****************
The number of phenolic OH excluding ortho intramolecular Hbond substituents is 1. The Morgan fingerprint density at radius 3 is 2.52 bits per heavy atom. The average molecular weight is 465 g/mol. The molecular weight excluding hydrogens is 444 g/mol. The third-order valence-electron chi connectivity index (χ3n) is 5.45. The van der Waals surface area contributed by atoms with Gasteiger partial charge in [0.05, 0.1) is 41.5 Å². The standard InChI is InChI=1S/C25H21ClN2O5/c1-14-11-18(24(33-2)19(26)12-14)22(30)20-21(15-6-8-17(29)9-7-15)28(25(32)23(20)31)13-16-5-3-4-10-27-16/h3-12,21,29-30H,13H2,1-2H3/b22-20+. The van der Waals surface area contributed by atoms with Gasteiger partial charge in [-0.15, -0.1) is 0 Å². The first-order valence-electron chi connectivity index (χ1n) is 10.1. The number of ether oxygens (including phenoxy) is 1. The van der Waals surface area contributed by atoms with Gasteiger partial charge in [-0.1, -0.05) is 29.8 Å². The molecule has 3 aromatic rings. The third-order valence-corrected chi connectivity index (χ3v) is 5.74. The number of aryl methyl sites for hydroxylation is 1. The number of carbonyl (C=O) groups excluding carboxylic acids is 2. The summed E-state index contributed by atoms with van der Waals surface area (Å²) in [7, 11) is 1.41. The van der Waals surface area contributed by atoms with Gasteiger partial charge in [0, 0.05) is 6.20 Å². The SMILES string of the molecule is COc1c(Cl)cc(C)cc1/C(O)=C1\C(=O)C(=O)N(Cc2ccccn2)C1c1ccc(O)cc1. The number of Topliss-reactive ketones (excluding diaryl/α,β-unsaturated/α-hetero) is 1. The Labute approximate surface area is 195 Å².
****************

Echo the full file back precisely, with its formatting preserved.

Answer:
The number of phenolic OH excluding ortho intramolecular Hbond substituents is 1. The Morgan fingerprint density at radius 3 is 2.52 bits per heavy atom. The average molecular weight is 465 g/mol. The molecular weight excluding hydrogens is 444 g/mol. The third-order valence-electron chi connectivity index (χ3n) is 5.45. The van der Waals surface area contributed by atoms with Gasteiger partial charge in [0.05, 0.1) is 41.5 Å². The standard InChI is InChI=1S/C25H21ClN2O5/c1-14-11-18(24(33-2)19(26)12-14)22(30)20-21(15-6-8-17(29)9-7-15)28(25(32)23(20)31)13-16-5-3-4-10-27-16/h3-12,21,29-30H,13H2,1-2H3/b22-20+. The van der Waals surface area contributed by atoms with Gasteiger partial charge in [-0.15, -0.1) is 0 Å². The first-order valence-electron chi connectivity index (χ1n) is 10.1. The number of ether oxygens (including phenoxy) is 1. The van der Waals surface area contributed by atoms with Gasteiger partial charge in [-0.1, -0.05) is 29.8 Å². The molecule has 3 aromatic rings. The third-order valence-corrected chi connectivity index (χ3v) is 5.74. The number of aryl methyl sites for hydroxylation is 1. The number of carbonyl (C=O) groups excluding carboxylic acids is 2. The summed E-state index contributed by atoms with van der Waals surface area (Å²) in [7, 11) is 1.41. The van der Waals surface area contributed by atoms with Gasteiger partial charge in [0, 0.05) is 6.20 Å². The SMILES string of the molecule is COc1c(Cl)cc(C)cc1/C(O)=C1\C(=O)C(=O)N(Cc2ccccn2)C1c1ccc(O)cc1. The number of Topliss-reactive ketones (excluding diaryl/α,β-unsaturated/α-hetero) is 1. The Labute approximate surface area is 195 Å².